The Fight for Free Agency

By sbb618
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    The Fight for Free Agency

  • Flood's Birth

    Curtis Charles Flood, the youngest of four children, is born to Herman and Laura Flood in Houston, Texas.
  • Leaves for Oakland

    The Floods leave Houston for good, moving to a two-story house in West Oakland, California.
  • Robinson Breaks Color Barrier

    Jackie Robinson breaks baseball's color barrier with the Brooklyn Dodgers, forever becoming Flood's hero.
  • Flood Joins the Reds

    Straight out of high school, Flood signs a major league contract with the Cincinnati Reds. He gets into his first game on September 9th.
  • Flood Traded to St. Louis

    Flood is, without warning, traded from the Cincinnati Reds to the St. Louis Cardinals, uprooting him and his family.
  • Cardinals win World Series

    Flood and the Cardinals win the World Series, beating the Yankees in 7 games.
  • Flood's Best Season

    Flood has his best season yet, hitting a career-high .335 and winning his fifth straight Gold Glove award. He would win two more for a total of 7.
  • Cardinals Win Again

    The Cardinals win the World Series again, this time beating the Red Sox in 7 games.
  • Flood's 3rd All-Star Game

    Flood is elected to his third All-Star Game, starting for the first time.
  • Cardinals Lose the World Series

    The Cardinals lose the World Series in 7 games to the Detroit Tigers. Flood makes a key miscue allowing a Tigers rally to happen in Game 7.
  • Flood Traded

    Flood learns that he had been traded to the Philadelphia Phillies the day before. Flood refuses to report to the Phillies, saying that he did not want to be treated as a piece of property to be bought and sold.
  • Flood Files his Lawsuit

    Flood files his lawsuit in the Southern District of New York. In an interview with Howard Cosell, when asked about why he was suing the employer that paid him $90,000 a year, Flood replied, "A well-paid slave is nonetheless a slave."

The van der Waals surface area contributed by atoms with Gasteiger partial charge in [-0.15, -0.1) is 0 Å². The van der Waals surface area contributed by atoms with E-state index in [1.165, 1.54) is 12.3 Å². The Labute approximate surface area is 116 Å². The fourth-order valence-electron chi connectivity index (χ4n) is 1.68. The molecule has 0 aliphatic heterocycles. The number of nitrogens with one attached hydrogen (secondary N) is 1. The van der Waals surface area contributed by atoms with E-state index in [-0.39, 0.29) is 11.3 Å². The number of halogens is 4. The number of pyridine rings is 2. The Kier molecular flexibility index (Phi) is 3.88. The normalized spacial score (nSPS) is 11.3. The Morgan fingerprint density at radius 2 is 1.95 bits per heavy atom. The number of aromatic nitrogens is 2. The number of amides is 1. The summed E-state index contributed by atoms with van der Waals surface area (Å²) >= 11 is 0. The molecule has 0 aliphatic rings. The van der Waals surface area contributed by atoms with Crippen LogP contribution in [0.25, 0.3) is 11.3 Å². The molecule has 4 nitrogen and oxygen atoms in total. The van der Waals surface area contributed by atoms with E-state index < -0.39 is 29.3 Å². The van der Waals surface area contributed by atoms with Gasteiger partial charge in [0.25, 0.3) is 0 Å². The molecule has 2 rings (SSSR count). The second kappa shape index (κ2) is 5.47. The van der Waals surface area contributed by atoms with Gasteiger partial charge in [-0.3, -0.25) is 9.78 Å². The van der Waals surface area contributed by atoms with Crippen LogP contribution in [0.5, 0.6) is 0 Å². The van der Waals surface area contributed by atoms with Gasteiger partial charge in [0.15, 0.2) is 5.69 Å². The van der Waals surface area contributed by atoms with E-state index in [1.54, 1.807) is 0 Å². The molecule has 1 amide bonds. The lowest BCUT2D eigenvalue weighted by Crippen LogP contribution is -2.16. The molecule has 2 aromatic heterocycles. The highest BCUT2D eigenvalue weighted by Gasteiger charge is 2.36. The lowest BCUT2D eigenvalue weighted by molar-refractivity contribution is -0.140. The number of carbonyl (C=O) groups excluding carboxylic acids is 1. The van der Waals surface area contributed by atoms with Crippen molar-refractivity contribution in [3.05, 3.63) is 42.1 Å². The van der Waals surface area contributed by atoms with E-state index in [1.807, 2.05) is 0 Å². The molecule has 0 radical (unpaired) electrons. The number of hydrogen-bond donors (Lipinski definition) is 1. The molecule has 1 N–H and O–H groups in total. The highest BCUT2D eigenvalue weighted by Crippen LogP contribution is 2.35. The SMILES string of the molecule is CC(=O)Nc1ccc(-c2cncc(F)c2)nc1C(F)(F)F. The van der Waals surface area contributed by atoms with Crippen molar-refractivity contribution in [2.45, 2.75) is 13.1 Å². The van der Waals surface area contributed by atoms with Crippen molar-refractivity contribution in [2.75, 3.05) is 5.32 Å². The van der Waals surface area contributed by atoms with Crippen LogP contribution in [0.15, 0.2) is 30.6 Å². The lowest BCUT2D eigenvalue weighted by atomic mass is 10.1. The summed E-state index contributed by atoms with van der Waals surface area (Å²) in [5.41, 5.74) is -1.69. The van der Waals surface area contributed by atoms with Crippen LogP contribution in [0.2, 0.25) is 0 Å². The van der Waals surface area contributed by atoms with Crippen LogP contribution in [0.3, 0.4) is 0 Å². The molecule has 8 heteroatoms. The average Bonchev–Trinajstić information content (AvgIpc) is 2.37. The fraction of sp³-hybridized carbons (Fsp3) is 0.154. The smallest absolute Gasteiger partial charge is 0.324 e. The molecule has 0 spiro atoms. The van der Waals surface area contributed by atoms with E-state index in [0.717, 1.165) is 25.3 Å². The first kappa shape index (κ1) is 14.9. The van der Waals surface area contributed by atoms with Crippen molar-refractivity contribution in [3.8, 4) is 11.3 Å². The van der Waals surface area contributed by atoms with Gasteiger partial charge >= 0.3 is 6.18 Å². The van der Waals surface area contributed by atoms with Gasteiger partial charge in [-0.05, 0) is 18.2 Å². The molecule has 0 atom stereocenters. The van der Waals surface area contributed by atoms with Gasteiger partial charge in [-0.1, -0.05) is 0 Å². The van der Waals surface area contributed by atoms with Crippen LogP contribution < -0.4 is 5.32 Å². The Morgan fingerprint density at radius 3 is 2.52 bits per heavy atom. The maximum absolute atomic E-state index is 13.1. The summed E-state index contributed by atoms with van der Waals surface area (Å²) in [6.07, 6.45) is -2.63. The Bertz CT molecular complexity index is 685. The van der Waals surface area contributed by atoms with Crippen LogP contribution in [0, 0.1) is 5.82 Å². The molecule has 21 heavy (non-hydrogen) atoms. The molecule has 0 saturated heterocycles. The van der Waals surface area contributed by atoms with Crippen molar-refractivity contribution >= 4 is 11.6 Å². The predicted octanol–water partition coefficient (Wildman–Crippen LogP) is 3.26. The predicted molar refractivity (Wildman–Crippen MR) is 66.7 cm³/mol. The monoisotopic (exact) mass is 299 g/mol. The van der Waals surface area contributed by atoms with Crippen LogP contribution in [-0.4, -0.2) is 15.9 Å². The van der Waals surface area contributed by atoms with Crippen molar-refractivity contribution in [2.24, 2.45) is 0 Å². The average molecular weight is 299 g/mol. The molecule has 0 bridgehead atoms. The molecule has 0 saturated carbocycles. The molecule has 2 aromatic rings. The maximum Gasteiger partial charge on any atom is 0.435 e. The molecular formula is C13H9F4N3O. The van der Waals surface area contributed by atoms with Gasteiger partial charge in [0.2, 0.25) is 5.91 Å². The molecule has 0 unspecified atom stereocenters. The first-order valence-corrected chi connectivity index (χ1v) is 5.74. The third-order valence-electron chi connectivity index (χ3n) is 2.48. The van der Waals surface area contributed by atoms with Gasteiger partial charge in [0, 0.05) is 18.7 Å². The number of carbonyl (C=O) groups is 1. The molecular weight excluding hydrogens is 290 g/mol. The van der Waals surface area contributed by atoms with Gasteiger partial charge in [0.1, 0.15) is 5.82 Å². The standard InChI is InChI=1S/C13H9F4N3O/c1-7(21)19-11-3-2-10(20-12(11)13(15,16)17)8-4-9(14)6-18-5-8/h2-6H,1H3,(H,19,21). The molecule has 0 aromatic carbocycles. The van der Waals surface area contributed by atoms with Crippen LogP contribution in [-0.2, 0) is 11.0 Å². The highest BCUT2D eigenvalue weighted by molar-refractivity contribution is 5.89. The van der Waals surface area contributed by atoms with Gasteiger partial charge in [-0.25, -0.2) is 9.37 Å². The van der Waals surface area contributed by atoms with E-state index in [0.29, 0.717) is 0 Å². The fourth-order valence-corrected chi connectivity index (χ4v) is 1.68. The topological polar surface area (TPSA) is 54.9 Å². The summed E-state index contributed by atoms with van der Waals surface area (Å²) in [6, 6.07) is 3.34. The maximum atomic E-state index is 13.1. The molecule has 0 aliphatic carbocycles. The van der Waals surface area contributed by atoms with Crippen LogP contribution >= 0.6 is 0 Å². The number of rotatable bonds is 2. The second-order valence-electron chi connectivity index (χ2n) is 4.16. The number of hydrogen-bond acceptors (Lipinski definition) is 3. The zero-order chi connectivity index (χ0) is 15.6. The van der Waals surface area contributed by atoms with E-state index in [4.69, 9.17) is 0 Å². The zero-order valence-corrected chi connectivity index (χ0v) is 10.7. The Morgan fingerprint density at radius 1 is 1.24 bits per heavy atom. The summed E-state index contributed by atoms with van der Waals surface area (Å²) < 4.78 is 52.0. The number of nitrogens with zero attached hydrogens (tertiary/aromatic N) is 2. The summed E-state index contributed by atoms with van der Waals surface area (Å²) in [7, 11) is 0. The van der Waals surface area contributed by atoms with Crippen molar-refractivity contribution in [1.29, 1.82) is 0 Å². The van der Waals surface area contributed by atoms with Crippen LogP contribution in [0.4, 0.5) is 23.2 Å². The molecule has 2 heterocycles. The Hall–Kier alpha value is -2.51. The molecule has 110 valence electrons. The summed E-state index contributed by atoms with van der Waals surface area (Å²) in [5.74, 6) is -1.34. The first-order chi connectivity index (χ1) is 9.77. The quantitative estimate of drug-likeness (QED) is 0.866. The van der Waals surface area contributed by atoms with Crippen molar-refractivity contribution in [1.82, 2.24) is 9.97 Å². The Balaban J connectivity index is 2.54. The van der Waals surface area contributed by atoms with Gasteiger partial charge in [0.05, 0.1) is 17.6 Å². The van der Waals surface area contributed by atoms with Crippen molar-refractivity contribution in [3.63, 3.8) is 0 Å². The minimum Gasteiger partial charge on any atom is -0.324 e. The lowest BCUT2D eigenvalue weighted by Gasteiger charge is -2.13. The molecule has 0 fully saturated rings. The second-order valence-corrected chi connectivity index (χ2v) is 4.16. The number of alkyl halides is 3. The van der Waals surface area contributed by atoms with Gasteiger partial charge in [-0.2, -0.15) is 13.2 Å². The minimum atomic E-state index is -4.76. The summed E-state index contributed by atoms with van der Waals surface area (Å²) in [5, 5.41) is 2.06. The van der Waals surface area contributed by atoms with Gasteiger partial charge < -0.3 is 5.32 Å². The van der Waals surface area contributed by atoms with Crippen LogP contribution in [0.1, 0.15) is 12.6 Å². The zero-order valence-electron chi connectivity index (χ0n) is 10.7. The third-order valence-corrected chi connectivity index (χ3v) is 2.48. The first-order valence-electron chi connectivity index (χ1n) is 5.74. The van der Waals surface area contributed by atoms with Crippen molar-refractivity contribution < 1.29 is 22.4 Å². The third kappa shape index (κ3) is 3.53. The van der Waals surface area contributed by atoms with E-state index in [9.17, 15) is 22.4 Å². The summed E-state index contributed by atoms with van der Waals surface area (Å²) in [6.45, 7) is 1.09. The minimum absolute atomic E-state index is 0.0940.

• Flood Traded Again

    The Phillies, fed up with Flood, trade him to the Washington Senators for three prospects.
  • Flood Plays Final Game

    Flood attempted a comeback with the Senators, but he wasn't ready. Physically and mentally deteriorated, he played 13 games before quitting for good.
  • Flood v. Kuhn Argued

    Flood's case, Flood v. Kuhn, has made it all the way to the Supreme Court, and oral arguments were held on this day. Flood's lawyer, Arthur J. Goldberg, a former Supreme Court justice, droned on and misstated facts. Kuhn's lawyer had a far better argument.
  • Messersmith and McNally

    In 1975, pitchers Andy Messersmith and Dave McNally finished the season without playing under a contract. SInce technically, they had gone a season without a contract, and hadn't signed one after the season, they were free agents. The owners didn't think so, but Marvin Miller did, and brought the case to arbitrator Peter Seitz.
  • Seitz Decision

    On December 23, 1975, Seitz's ruling came down. Seitz had struck down the reserve clause, made Messersmith and McNally free agents, and made everyone whose contract had expired free agents the next season.
  • Flood Becomes Broadcaster

    In 1978, Flood returned from self-exile in Denmark to become the Oakland Athletics color broadcaster for one season. It was the closest he'd ever come to returning to baseball.
  • Flood's Death

    At age 59, two days after his birthday, Curt Flood dies of throat cancer. Jesse Jackson says the eulogy at his funeral.
  • Curt Flood Act

    In 1998, Congress decided to do something about baseball's antitrust exemption. This something was the Curt Flood Act of 1998. This act narrowed baseball's antitrust exemption, the very thing Flood was fighting against.
  • A-Rod Signs Extension

    Alex Rodriguez signs a 10-year contract extension averaging $27 million per year, with bonuses, shattering all previous salary records. So far, he has made an average of $31.5 million per year over 4 years.